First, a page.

Part of the reason for the resistance to implementing VPNs has been the perceived complexity and cost of implementation. Much of this reputation, deserved or not, has come from IPSec VPNs. These often had custom clients, a less than stellar reputation for compatibility and caused both performance and management overheads. In the past this may have been true. But modern IPSec VPN systems are much more integrated.
Operating systems now feature (mostly) compatible clients built in, while IPSec systems integrate more tightly with corporate networking and directory policies. SSL VPN technologies, which often require new kit or licences, leverage web technologies to provide secure access in a clientless manner. This can take a lot of the sting out of implementing and maintaining VPNs compared to IPSec, especially if access to data is controlled through front-end applications or through systems such as application virtualisation.
Getting a grip on access, applications and systems can be a challenge too. Simply providing access to the network may solve the access challenge, but may introduce bigger problems. Performance and reliability are two perennial bugbears, as are the security implications of having direct access to data and systems from remote PCs that may have been exposed to malware or hacking.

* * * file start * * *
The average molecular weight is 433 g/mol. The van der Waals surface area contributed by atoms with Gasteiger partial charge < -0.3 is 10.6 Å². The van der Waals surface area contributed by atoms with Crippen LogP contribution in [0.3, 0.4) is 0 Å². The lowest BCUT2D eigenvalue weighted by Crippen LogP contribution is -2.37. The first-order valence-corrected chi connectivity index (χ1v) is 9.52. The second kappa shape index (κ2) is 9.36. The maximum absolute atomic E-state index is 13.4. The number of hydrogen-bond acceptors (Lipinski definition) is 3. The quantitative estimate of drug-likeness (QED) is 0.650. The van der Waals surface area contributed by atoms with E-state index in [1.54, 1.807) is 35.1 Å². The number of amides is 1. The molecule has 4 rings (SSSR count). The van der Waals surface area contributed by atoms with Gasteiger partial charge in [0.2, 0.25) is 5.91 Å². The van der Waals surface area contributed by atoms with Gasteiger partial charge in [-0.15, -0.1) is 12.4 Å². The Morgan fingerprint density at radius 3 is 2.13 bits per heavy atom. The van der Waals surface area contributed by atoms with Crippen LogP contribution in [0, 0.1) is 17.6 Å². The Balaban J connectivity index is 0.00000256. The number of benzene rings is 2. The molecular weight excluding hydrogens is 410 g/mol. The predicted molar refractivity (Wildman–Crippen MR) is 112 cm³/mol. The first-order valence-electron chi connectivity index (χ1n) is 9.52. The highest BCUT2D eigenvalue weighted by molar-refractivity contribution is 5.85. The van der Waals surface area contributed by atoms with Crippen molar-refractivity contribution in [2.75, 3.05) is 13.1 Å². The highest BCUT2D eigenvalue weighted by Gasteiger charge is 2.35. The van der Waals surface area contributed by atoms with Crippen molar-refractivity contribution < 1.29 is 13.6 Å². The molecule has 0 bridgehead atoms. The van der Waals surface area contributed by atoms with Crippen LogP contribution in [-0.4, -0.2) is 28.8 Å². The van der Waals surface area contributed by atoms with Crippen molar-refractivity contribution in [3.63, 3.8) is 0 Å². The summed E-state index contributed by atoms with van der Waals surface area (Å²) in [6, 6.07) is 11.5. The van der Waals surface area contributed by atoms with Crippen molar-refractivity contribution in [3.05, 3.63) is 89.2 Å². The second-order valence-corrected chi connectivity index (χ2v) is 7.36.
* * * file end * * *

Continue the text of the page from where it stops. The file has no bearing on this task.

Channelling access through server-side applications and restricting direct file access is one effective approach to remote working. This may be provided in the traditional client-server model such as Outlook and Exchange Server, with SharePoint or similar content management systems. In these cases, it is worthwhile also looking at deploying intelligent network traffic and application optimisers as a way to not only improve performance (as you have told us those pesky mobile people have expectations that are now sky high) but also to manage bandwidth cost and utilisation effectively.